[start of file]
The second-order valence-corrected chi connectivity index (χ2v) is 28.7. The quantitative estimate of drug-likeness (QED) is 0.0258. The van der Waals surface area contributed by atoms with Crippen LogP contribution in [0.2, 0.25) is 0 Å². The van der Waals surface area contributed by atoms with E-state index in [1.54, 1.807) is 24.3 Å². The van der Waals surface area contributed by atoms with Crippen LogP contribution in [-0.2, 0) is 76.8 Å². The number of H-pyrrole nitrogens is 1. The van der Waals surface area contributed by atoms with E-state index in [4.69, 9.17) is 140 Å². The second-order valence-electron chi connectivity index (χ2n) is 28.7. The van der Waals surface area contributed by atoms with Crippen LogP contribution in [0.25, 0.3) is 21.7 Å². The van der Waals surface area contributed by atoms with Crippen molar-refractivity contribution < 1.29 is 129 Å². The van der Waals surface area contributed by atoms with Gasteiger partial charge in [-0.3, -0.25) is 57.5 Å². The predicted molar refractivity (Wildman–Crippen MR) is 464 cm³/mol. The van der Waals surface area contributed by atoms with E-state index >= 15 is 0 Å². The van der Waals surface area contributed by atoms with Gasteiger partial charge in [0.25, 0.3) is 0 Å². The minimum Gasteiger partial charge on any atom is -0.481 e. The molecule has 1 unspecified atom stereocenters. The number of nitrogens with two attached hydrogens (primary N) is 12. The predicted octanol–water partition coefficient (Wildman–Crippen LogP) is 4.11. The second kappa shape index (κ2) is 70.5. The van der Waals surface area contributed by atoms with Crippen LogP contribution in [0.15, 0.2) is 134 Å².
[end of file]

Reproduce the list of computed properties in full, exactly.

The second-order valence-corrected chi connectivity index (χ2v) is 28.7. The quantitative estimate of drug-likeness (QED) is 0.0258. The van der Waals surface area contributed by atoms with Crippen LogP contribution in [0.2, 0.25) is 0 Å². The van der Waals surface area contributed by atoms with E-state index in [1.54, 1.807) is 24.3 Å². The van der Waals surface area contributed by atoms with Crippen LogP contribution in [-0.2, 0) is 76.8 Å². The number of H-pyrrole nitrogens is 1. The van der Waals surface area contributed by atoms with E-state index in [4.69, 9.17) is 140 Å². The second-order valence-electron chi connectivity index (χ2n) is 28.7. The van der Waals surface area contributed by atoms with Crippen LogP contribution in [0.25, 0.3) is 21.7 Å². The van der Waals surface area contributed by atoms with Crippen molar-refractivity contribution < 1.29 is 129 Å². The van der Waals surface area contributed by atoms with Gasteiger partial charge in [-0.3, -0.25) is 57.5 Å². The predicted molar refractivity (Wildman–Crippen MR) is 464 cm³/mol. The van der Waals surface area contributed by atoms with E-state index >= 15 is 0 Å². The van der Waals surface area contributed by atoms with Gasteiger partial charge in [0.25, 0.3) is 0 Å². The minimum Gasteiger partial charge on any atom is -0.481 e. The molecule has 1 unspecified atom stereocenters. The number of nitrogens with two attached hydrogens (primary N) is 12. The predicted octanol–water partition coefficient (Wildman–Crippen LogP) is 4.11. The second kappa shape index (κ2) is 70.5. The van der Waals surface area contributed by atoms with Crippen LogP contribution in [0.15, 0.2) is 134 Å².